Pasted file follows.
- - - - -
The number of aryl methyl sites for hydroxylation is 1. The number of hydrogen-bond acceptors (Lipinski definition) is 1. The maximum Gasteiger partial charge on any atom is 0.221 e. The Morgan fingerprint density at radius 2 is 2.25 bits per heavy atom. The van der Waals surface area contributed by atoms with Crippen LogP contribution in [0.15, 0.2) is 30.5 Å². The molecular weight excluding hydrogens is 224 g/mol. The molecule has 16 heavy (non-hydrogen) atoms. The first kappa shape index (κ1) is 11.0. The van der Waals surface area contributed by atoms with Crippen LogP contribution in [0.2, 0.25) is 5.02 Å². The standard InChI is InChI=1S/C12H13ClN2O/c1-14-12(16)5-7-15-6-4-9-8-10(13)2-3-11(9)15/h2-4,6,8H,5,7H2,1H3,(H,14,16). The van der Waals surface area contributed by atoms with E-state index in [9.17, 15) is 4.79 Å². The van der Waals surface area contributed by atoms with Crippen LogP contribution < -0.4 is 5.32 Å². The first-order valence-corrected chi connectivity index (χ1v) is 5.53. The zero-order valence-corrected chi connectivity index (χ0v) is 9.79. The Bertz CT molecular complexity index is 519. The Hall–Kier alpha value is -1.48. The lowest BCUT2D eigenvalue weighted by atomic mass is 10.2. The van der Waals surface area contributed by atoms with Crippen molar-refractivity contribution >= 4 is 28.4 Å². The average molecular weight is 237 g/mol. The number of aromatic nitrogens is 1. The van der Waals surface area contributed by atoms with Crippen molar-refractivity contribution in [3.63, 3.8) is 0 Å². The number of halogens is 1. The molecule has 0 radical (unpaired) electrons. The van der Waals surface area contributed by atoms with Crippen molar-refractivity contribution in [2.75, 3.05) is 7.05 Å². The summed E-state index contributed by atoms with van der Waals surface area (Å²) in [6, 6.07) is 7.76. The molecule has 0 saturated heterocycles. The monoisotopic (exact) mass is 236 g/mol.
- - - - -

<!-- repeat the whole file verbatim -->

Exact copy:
The number of aryl methyl sites for hydroxylation is 1. The number of hydrogen-bond acceptors (Lipinski definition) is 1. The maximum Gasteiger partial charge on any atom is 0.221 e. The Morgan fingerprint density at radius 2 is 2.25 bits per heavy atom. The van der Waals surface area contributed by atoms with Crippen LogP contribution in [0.15, 0.2) is 30.5 Å². The molecular weight excluding hydrogens is 224 g/mol. The molecule has 16 heavy (non-hydrogen) atoms. The first kappa shape index (κ1) is 11.0. The van der Waals surface area contributed by atoms with Crippen LogP contribution in [0.2, 0.25) is 5.02 Å². The standard InChI is InChI=1S/C12H13ClN2O/c1-14-12(16)5-7-15-6-4-9-8-10(13)2-3-11(9)15/h2-4,6,8H,5,7H2,1H3,(H,14,16). The van der Waals surface area contributed by atoms with E-state index in [9.17, 15) is 4.79 Å². The van der Waals surface area contributed by atoms with Crippen LogP contribution < -0.4 is 5.32 Å². The first-order valence-corrected chi connectivity index (χ1v) is 5.53. The zero-order valence-corrected chi connectivity index (χ0v) is 9.79. The Bertz CT molecular complexity index is 519. The Hall–Kier alpha value is -1.48. The lowest BCUT2D eigenvalue weighted by atomic mass is 10.2. The van der Waals surface area contributed by atoms with Crippen molar-refractivity contribution >= 4 is 28.4 Å². The average molecular weight is 237 g/mol. The number of aromatic nitrogens is 1. The van der Waals surface area contributed by atoms with Crippen molar-refractivity contribution in [3.63, 3.8) is 0 Å². The number of halogens is 1. The molecule has 0 radical (unpaired) electrons. The van der Waals surface area contributed by atoms with Crippen molar-refractivity contribution in [2.75, 3.05) is 7.05 Å². The summed E-state index contributed by atoms with van der Waals surface area (Å²) in [6, 6.07) is 7.76. The molecule has 0 saturated heterocycles. The monoisotopic (exact) mass is 236 g/mol.